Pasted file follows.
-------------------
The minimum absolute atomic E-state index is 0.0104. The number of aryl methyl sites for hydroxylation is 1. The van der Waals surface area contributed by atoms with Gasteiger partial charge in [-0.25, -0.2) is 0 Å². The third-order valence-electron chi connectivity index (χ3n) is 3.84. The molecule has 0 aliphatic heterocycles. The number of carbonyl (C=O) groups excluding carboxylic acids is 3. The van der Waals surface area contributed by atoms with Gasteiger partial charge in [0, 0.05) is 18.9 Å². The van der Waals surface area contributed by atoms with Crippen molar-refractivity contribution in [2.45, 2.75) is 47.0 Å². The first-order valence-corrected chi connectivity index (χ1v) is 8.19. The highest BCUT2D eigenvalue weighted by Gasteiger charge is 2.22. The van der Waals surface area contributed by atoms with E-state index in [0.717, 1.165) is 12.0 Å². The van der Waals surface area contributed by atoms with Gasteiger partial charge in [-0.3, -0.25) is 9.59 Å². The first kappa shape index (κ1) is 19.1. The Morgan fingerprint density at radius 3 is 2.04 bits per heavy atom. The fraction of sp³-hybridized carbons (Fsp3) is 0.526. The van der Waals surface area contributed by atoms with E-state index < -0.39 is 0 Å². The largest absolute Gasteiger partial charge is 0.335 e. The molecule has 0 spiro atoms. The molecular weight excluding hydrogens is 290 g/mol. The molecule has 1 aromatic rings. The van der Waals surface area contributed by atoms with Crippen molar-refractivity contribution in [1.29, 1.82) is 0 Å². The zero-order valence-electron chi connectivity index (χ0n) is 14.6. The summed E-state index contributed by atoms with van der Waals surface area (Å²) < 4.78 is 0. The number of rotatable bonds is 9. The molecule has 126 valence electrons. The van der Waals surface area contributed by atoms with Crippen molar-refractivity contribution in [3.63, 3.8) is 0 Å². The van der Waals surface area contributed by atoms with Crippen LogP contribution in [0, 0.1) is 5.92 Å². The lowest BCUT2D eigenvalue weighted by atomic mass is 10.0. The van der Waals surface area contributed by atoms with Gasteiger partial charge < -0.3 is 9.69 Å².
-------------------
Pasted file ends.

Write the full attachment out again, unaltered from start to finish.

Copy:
The minimum absolute atomic E-state index is 0.0104. The number of aryl methyl sites for hydroxylation is 1. The van der Waals surface area contributed by atoms with Gasteiger partial charge in [-0.25, -0.2) is 0 Å². The third-order valence-electron chi connectivity index (χ3n) is 3.84. The molecule has 0 aliphatic heterocycles. The number of carbonyl (C=O) groups excluding carboxylic acids is 3. The van der Waals surface area contributed by atoms with Gasteiger partial charge in [0, 0.05) is 18.9 Å². The van der Waals surface area contributed by atoms with Crippen molar-refractivity contribution in [2.45, 2.75) is 47.0 Å². The first-order valence-corrected chi connectivity index (χ1v) is 8.19. The highest BCUT2D eigenvalue weighted by Gasteiger charge is 2.22. The van der Waals surface area contributed by atoms with E-state index in [0.717, 1.165) is 12.0 Å². The van der Waals surface area contributed by atoms with Gasteiger partial charge in [-0.3, -0.25) is 9.59 Å². The first kappa shape index (κ1) is 19.1. The Morgan fingerprint density at radius 3 is 2.04 bits per heavy atom. The fraction of sp³-hybridized carbons (Fsp3) is 0.526. The van der Waals surface area contributed by atoms with E-state index < -0.39 is 0 Å². The largest absolute Gasteiger partial charge is 0.335 e. The molecule has 0 spiro atoms. The molecular weight excluding hydrogens is 290 g/mol. The molecule has 1 aromatic rings. The van der Waals surface area contributed by atoms with Crippen molar-refractivity contribution in [1.29, 1.82) is 0 Å². The zero-order valence-electron chi connectivity index (χ0n) is 14.6. The summed E-state index contributed by atoms with van der Waals surface area (Å²) < 4.78 is 0. The number of rotatable bonds is 9. The molecule has 126 valence electrons. The van der Waals surface area contributed by atoms with Crippen molar-refractivity contribution in [3.63, 3.8) is 0 Å². The van der Waals surface area contributed by atoms with Crippen LogP contribution in [0, 0.1) is 5.92 Å². The lowest BCUT2D eigenvalue weighted by atomic mass is 10.0. The van der Waals surface area contributed by atoms with Gasteiger partial charge < -0.3 is 9.69 Å².